In business, it’s all about numbers, outcomes, and performance metrics. You could empathize till you’re blue in the face, but if you can’t define how that’s going to boost revenue, decrease churn, or optimize workflow, you’re just making noise. And let me debunk a myth for you—no, it’s not because business folks are soulless. They just need to see the roadmap to ROI-ville, and ‘design thinking’ seems more like a detour than a direct route.

Look, I get it. Design thinking is sexy. It’s what every startup garage and innovation lab is swearing by. But in many ways, it’s become a buzzword that sounds good in meetings but lacks substance when it comes to the big leagues. Just because you’re donning a black turtleneck and quoting Steve Jobs doesn’t mean your project will be the next iPhone. The moment you pitch ‘design thinking’ to execs who’re used to hearing about risk assessments, profit margins, and market penetration—your credibility takes a nosedive.

Let’s clear up some misconceptions while we’re at it. No one’s saying business people are heartless creatures who snack on the souls of creatives. Contrary to that stereotype, they’re not against innovation or human-centric approaches. Heck, they love new stuff that works! But they’re cautious, prudent. They don’t want to be the next headline on “Business Failures of the Year.” They need assurances, tangibles, something meatier than “we followed the design thinking process.”

So, here’s the rub: design thinking in its current form is just not enough to woo the business side of the house. It’s incomplete. You have to accept that and pivot. If you want your design ideas to survive the corporate battleground, you’ve got to be fluent in both worlds. You need a bridging language, a lexicon that rings as true in the design studio as it does in the boardroom. The solution? An experiment-driven approach that speaks ‘business.’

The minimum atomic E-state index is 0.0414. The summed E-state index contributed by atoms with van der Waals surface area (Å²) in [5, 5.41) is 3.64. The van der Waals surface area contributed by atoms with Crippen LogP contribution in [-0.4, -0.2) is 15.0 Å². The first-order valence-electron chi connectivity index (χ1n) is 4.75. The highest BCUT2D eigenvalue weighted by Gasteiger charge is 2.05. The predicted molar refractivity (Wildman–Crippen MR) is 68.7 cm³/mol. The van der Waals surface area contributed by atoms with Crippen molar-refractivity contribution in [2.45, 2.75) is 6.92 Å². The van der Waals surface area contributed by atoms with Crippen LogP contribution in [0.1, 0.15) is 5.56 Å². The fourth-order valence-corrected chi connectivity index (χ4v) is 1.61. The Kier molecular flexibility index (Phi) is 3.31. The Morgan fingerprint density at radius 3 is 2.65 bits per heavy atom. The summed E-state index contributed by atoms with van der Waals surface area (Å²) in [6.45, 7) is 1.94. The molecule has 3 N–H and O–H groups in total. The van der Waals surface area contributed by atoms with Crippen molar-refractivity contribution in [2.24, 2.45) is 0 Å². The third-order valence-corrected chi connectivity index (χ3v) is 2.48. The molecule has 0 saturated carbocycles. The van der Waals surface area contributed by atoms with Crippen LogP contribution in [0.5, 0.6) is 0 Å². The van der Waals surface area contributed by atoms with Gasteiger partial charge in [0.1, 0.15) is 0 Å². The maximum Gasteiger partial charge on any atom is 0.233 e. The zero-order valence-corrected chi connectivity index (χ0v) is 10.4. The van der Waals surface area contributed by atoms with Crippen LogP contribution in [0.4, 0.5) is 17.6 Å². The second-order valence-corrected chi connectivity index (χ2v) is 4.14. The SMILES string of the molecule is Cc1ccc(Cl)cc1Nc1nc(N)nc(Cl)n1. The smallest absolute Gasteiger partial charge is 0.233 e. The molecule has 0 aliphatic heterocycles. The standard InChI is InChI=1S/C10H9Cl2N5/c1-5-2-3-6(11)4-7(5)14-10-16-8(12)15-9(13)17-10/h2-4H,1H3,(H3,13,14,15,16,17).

Experiment-Driven Business

What if I told you there’s a way to make the snazzy, creative world of design thinking speak the universal language of business? Yep, it’s not rocket science; it’s an experiment-driven business approach. So, how do we translate the artistic, touchy-feely stuff into numbers and spreadsheets that’ll make your CFO’s eyes light up?

First off, we need to redefine our terms. Let’s make them more, shall we say, palatable for the business realm. In the design thinking world, we talk about ‘Empathizing’ with the customer. In the boardroom, however, that needs to transform into ‘Hypothesizing.’ A hypothesis is an educated guess that you can test, validate, and plug into an Excel sheet, my friends. See the difference? You still get to keep your artsy spirit, but now it has a corporate visa.

First up, we’ve got ‘Define’ ‘Ideate’ ‘Prototype + Test’ Well, in the biz world, let’s switch these out for ‘Experiment.’ Because guess what? Every definition, every idea, every prototype can be turned into an actionable experiment that yields hard data.

Next, we’ve got ‘Actuals’. That’s right, the real, tangible results that can be measured, analyzed, and ultimately acted upon. If your ideas aren’t generating actual outcomes, then they’re just that—ideas.

Finally we’ve got ‘Decisions’. Every experiment should lead to actionable insights that prompt decisions. These decisions could be about scaling, adjusting, or even killing a project. But they’re solid, grounded decisions based on hard facts, not wishful thinking.